Over the next 20 years, Downey held a number of management and executive roles within Shell, including his final one as President of Shell’s international business arm, Pecten International. He retired at the young age of 55, with no thoughts of entering into a new oil and gas venture – at least, not initially.
Retiring from Retirement
“After laying about at home for a few weeks, a friend of mine called to tell me about a lease sale in the Philippines, and to see if I was interested in putting together a bid,” Downey says. “Just like that, I found myself back in the international oil business.”
Downey founded Roxanna Oil Company in 1987, with a mandate to evaluate oil and gas plays on behalf of its clients – which include Shell, Matador Resources, Maersk, Marathon Oil and Petrohunt – and to participate in their development. The company’s name has an interesting origin – one that helps explain how Roxanna Oil has evolved over the past 20 years.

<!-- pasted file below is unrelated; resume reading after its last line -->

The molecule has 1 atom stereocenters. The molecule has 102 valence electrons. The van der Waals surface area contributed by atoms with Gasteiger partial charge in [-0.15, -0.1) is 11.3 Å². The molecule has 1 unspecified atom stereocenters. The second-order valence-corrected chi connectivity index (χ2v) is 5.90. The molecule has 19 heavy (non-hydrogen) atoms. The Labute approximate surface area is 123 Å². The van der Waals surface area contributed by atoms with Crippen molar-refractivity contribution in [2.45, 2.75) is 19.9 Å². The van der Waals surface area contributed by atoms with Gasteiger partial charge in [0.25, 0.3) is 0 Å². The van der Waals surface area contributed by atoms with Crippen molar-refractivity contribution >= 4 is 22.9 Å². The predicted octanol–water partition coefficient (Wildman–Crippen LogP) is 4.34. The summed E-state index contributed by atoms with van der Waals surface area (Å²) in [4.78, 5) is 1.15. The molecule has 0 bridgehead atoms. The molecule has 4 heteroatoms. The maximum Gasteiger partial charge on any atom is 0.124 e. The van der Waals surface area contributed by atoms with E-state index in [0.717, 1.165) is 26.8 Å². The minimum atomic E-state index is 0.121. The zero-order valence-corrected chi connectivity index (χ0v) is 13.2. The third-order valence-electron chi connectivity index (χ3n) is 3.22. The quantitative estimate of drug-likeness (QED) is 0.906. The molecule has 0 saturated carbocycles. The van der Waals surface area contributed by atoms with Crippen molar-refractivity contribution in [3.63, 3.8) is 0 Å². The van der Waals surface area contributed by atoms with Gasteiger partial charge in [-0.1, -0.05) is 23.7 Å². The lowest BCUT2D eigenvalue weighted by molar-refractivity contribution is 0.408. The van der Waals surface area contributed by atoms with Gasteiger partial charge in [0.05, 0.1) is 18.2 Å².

"Roxanna was the name of the Persian princess who was wedded to Alexander the Great in an effort to seal the peace between the ancient Greeks and Persians,” Downey explains. “It was also the name chosen for Royal Dutch Shell’s US company when it was formed in the 1920s, because of its allusions to bridging different cultures.”
Downey selected the name for his company after realizing that Shell had not copyrighted it, or even used it for 30 years. “The name suits our unique business model, as we bridge the cultural and technical gaps between pure geology and making money from exploration.”